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shortened, and the grave alone remaineth unto

That aid, which, timely supplied, perchance might have restored my strength, will do but little for me now. Let the will of God be done !yet have I thought, Plantagenet, that if thou hadst not left me, or if any of our Christain Faith had been near me, peradventure I had even at this time had hope of life: but as it is, abandoned by the Jew, and

Holy Saints !” exclaimed I in terror and wonder, for now mine amazement had suddenly increased much more than before, “ what mean you, my good Lord ? hath Israel indeed deserted you, or done aught to call forth your anger ?"

“That," replied the Viscount, “ I may not truly aver, seeing that I am now at the point to die, and have long known him faithful ; so that perchance I should rather lament for some calamity having befallen him through his fidelity unto me. Yet may I tell thee, good Richard, that since the night of thy departure hath he never returned hither!”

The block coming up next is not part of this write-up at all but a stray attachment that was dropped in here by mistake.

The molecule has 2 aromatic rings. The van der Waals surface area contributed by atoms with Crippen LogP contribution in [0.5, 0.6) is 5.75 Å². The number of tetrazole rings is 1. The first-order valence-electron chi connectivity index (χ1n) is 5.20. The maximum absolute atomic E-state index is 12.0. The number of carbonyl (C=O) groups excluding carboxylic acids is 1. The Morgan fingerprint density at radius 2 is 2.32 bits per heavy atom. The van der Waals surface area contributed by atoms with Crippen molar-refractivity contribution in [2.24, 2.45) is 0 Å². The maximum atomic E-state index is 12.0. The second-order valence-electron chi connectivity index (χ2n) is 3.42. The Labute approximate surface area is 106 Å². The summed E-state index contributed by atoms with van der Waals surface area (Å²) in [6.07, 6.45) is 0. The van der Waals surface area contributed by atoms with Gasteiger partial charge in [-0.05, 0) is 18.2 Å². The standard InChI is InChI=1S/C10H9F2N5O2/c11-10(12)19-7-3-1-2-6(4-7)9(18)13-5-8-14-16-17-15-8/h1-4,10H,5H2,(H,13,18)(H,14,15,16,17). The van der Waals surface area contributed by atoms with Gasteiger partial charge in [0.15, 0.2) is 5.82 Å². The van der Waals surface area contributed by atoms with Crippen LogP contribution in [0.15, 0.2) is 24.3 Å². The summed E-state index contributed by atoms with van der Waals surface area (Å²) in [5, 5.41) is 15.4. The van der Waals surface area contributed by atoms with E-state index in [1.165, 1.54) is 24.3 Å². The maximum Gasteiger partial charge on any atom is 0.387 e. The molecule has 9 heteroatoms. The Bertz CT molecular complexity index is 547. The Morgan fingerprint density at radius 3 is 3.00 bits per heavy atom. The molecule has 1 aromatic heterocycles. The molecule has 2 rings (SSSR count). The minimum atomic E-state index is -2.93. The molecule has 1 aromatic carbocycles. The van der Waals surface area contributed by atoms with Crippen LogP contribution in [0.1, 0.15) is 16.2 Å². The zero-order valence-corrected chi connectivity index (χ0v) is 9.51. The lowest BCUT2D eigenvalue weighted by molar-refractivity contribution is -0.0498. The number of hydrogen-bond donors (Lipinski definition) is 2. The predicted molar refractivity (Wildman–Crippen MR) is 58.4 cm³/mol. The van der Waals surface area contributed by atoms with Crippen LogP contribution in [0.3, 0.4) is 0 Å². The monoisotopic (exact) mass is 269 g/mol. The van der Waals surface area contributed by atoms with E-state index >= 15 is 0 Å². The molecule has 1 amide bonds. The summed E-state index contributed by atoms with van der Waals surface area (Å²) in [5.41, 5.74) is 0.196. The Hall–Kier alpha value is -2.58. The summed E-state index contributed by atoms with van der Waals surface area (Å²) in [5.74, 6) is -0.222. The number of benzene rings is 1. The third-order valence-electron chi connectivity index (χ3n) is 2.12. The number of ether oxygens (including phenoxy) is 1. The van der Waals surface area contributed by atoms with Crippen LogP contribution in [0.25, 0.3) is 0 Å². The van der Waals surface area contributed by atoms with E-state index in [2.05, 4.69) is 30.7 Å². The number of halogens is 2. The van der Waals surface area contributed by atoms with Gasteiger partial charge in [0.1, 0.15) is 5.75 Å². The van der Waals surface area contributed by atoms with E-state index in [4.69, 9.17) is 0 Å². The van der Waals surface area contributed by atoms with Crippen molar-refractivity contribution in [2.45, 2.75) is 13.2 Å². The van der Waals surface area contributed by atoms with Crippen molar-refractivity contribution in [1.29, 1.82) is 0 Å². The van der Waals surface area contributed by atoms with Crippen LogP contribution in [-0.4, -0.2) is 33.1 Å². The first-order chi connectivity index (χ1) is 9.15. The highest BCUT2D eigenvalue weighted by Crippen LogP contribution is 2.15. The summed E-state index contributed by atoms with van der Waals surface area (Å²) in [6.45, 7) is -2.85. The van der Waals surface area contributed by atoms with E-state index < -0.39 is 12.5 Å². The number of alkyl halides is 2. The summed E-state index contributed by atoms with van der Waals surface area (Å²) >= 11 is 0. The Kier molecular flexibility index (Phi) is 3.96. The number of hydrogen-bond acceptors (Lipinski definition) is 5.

In very sooth, I could scarcely think that mine ears heard aright as the Lord Lovel thus spake, or when he continued, in such terms as moved both mine heart and eyes to pity him, to relate unto me how he had been left wholly without sustenance throughout five of the days which had passed away since I left him! I then hastened to take from my pouch some food which I provided at the hostel where I last stopped, and placing it before the Viscount entreated him to eat thereof; telling him that I would efstoons go forth for more and to inquire what I might touching Israel of

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Castile. But unto this the Lord Lovel replied with a sad smile, declaring that he would no more taste of food on earth, having taken his last morsel as the blessed viaticum, which should prepare him for his departure from the flesh: he added, moreover, that he would not have me quit him again, for that he had much desired to see me ere his death, and he would fain speak unto me whilst utterance was left him.